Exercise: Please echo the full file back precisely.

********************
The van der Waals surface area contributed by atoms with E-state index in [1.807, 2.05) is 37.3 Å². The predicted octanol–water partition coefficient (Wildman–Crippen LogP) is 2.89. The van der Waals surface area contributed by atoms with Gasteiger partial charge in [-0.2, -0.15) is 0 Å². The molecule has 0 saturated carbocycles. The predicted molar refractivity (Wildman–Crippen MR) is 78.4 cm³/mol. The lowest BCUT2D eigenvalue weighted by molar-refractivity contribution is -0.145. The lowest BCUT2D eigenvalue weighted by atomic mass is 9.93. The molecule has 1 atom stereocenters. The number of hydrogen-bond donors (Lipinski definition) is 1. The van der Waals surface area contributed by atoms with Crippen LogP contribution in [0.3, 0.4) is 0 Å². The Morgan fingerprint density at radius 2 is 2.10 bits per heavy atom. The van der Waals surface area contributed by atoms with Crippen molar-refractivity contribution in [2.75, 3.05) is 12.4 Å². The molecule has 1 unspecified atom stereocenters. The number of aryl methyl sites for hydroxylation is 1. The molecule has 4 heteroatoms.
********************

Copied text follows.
The van der Waals surface area contributed by atoms with E-state index in [1.807, 2.05) is 37.3 Å². The predicted octanol–water partition coefficient (Wildman–Crippen LogP) is 2.89. The van der Waals surface area contributed by atoms with Gasteiger partial charge in [-0.2, -0.15) is 0 Å². The molecule has 0 saturated carbocycles. The predicted molar refractivity (Wildman–Crippen MR) is 78.4 cm³/mol. The lowest BCUT2D eigenvalue weighted by molar-refractivity contribution is -0.145. The lowest BCUT2D eigenvalue weighted by atomic mass is 9.93. The molecule has 1 atom stereocenters. The number of hydrogen-bond donors (Lipinski definition) is 1. The van der Waals surface area contributed by atoms with Crippen LogP contribution in [0.3, 0.4) is 0 Å². The Morgan fingerprint density at radius 2 is 2.10 bits per heavy atom. The van der Waals surface area contributed by atoms with Crippen molar-refractivity contribution in [2.75, 3.05) is 12.4 Å². The molecule has 1 unspecified atom stereocenters. The number of aryl methyl sites for hydroxylation is 1. The molecule has 4 heteroatoms.